Many have been questioning high street banks, and raising concerns about what these institutions have to offer in the current age. A seed of discontent has grown among some which was accelerated as a result of the financial crisis of 2008 and the subsequent worldwide economic recession. Some have arrived at the belief that banks in the UK have a huge challenge in being able to offer current accounts for all in a manner that is profitable for them. One of the challenges is that banks have a lot of expensive legacy technology and extremely high costs, and these are components that are quite difficult to change. According to Ffrees, which takes a new approach to current accounts, the traditional banks are over-dependent on credit products and overdrafts, and this model does not really work unless you happen to be in the top 20% of income earners.
A current account innovation, Ffrees claims to be:
“A new breed of current account with no credit checks or hidden charges.”
The organisation states that it is not a bank, but rather it is an UNbank. The company was set up with the end user in mind, and aims to provide a good current account for anyone, providing a fair service, and regardless of a person’s financial status or age. The UNbank helps people to manage their money in a way that is more effective and works to help to stop people getting into debt. The way that it achieves this is through a system called “Jam Jars”. Jam Jars are an approach that allow account holders to make sure that they always put sufficient money aside for covering bills. They can also be set up to allow people to save. Account holders can set up an unlimited number of Jam Jars. As well as this the organisation offers rewards for using its debit card.
One of the goals of all of this is to help people to not have to use an overdraft. People get into financial trouble and end up going over their overdraft limit, which results in large fines. Ffrees helps people to be more economically responsible. It does not lend any money so it is not constrained regarding who it can offer an account to. There are no credit checks or overdrafts and no unexpected charges. However, you can get a visa debit card, and it is really quick to apply for an account. Ffrees is free to join.
You may be wondering how Ffrees manages to achieve all of this, when the high street banks cannot. The way that it works is that people pay for what they use, when they use it. There are no tricks or hidden fees. On the organisation’s website you choose what you are prepared to pay. The more you pay in terms of monthly fees, the less you will pay on transactions. For example, if you opt to pay £10 per month you will have no transaction fees. With this option you get a freebie of 10 free ATM withdrawals per month. If you pay £5 per month you pay nothing for using your UK debit card, but you will pay £0.50 per month on ATM transactions, bank transfers and use of overseas debit card. You can choose a freebie of 10 free ATM withdrawals or free BACS payments out. As you might expect, if you pay no fees per month, you will pay more in transaction fees. For ATM, bank transfer and overseas debit card this works out at £0.75 per transaction, and for UK debit cards you pay £0.15 per transaction. The company does not have a standard fee but if the account is not used for two months it will be subject to a £2 dormancy fee.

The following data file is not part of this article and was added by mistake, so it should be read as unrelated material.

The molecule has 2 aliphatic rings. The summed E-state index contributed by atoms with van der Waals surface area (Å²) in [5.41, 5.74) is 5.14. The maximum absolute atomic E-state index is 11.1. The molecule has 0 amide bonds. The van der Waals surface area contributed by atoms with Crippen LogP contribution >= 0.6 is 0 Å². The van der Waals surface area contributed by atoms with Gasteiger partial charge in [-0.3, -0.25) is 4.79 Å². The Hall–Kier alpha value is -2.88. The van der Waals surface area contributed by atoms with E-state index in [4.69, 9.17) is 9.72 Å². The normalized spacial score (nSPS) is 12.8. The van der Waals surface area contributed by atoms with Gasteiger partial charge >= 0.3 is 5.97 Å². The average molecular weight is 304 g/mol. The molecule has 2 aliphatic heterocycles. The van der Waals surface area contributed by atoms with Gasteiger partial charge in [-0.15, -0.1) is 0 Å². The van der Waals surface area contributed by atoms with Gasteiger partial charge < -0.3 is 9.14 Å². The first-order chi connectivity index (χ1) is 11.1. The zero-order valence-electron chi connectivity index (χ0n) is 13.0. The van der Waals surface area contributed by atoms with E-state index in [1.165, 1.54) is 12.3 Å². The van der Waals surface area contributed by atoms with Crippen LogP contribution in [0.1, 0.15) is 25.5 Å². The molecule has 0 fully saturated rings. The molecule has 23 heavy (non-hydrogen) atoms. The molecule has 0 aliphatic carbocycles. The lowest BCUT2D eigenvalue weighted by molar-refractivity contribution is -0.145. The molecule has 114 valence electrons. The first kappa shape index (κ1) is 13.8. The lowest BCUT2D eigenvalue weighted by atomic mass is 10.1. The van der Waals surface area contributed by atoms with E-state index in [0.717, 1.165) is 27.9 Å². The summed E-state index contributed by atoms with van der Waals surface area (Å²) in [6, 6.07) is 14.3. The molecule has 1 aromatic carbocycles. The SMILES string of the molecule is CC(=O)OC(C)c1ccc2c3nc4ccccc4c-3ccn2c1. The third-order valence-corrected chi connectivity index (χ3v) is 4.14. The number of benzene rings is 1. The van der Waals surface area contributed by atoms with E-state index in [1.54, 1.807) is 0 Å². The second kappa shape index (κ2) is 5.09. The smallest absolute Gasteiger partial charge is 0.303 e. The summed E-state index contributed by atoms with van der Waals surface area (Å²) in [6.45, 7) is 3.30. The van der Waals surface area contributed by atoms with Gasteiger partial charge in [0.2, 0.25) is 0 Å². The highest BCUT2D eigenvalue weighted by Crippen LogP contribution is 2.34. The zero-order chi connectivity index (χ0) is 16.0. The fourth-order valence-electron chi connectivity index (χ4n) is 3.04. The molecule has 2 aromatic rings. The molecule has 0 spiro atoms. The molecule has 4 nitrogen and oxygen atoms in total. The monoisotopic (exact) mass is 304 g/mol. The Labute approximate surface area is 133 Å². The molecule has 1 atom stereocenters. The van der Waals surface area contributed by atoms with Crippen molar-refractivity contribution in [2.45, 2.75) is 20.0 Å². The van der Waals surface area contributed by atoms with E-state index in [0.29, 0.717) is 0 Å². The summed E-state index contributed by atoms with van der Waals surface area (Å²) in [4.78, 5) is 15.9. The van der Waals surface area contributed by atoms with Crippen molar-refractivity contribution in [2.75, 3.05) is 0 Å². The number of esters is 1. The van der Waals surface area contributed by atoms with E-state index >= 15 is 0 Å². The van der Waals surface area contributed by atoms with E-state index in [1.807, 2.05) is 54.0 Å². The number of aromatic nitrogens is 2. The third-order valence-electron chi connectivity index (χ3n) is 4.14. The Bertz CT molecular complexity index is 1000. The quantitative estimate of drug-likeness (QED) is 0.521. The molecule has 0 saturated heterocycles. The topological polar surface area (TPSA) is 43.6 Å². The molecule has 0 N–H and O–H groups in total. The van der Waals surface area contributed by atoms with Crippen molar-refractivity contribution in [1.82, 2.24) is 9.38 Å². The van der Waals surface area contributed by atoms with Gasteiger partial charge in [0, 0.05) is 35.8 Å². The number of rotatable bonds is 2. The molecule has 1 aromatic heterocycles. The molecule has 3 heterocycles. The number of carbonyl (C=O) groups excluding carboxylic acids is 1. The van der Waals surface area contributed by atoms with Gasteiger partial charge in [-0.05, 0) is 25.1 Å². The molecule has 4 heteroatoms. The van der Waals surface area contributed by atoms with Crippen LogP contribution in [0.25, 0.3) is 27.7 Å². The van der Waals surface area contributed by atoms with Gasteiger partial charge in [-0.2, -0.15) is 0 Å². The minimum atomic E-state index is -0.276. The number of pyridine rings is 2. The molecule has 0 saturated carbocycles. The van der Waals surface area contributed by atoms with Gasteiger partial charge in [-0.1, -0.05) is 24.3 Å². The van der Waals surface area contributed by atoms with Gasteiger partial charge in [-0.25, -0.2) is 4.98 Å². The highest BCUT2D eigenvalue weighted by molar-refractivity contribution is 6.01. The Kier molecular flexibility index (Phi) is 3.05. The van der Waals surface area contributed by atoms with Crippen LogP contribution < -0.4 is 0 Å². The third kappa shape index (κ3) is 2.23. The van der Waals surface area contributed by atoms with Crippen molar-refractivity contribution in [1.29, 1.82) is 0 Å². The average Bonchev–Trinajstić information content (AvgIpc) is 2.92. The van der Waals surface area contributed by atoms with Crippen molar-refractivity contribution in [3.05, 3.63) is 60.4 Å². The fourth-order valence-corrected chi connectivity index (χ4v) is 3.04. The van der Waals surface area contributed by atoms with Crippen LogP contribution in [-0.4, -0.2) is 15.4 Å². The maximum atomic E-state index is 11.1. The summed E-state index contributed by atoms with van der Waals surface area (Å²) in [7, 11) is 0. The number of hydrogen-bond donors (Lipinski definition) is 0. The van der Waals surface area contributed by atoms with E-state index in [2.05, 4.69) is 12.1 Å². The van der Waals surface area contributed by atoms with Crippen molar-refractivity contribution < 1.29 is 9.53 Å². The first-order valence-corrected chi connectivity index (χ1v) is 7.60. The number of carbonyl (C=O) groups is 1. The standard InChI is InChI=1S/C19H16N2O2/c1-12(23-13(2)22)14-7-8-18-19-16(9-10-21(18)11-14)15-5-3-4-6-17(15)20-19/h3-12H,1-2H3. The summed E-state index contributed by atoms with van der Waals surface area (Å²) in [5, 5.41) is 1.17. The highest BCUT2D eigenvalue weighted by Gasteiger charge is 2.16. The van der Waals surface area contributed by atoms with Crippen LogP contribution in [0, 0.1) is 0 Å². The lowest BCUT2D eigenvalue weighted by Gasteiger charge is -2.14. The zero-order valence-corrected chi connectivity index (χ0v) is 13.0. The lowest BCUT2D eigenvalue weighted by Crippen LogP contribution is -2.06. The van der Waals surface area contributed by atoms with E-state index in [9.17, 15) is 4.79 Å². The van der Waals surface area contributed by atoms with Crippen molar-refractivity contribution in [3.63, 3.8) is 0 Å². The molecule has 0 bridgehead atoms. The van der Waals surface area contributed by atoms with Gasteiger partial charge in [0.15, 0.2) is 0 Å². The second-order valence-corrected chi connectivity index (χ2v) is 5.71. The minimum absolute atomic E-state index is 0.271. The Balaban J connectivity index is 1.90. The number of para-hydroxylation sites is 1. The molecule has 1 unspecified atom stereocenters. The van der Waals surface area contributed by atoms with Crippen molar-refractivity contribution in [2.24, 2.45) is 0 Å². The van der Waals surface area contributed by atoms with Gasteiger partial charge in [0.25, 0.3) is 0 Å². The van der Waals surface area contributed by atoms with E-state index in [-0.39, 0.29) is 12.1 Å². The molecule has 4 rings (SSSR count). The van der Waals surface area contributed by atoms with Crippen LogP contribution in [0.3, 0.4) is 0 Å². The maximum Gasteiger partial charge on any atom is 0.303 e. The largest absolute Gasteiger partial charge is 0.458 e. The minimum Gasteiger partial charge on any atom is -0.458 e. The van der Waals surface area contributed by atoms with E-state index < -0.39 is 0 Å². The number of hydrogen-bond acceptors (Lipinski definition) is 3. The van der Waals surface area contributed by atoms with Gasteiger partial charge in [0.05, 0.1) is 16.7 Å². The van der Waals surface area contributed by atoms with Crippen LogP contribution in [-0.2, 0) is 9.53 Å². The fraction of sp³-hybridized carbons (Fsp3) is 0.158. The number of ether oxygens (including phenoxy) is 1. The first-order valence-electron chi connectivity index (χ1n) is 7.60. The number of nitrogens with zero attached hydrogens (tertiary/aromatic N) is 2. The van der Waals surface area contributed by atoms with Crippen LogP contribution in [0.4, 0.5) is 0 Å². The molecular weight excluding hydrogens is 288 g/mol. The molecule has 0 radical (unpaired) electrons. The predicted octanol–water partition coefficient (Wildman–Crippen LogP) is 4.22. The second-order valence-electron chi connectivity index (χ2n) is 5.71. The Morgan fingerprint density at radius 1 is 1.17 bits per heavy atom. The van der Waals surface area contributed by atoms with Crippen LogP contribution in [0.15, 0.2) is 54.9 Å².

According to the organisation, many people (64%) in the UK are unable to save money each month, and so people are worried about their future financial security. Ffrees found that 84% of people are worried about utility bills increases and 40% are worried about retirement. Meanwhile 37% find it hard to deal with their bills and monthly outgoings. Ffrees does go some way to helping to solve that for people with its innovative Jam Jar saving tools and its lower cost service. The new banking model taken is more responsible in helping people to be able to better manage their finances.
As Ffrees puts it, isn’t it about time you:
“Unbank and be Ffrees, forever.”
Paula Newton is a business writer, editor and management consultant with extensive experience writing and consulting for both start-ups and long established companies. She has ten years management and leadership experience gained at BSkyB in London and Viva Travel Guides in Quito, Ecuador, giving her a depth of insight into innovation in international business. With an MBA from the University of Hull and many years of experience running her own business consultancy, Paula’s background allows her to connect with a diverse range of clients, including cutting edge technology and web-based start-ups but also multinationals in need of assistance. Paula has played a defining role in shaping organizational strategy for a wide range of different organizations, including for-profit, NGOs and charities. Paula has also served on the Board of Directors for the South American Explorers Club in Quito, Ecuador.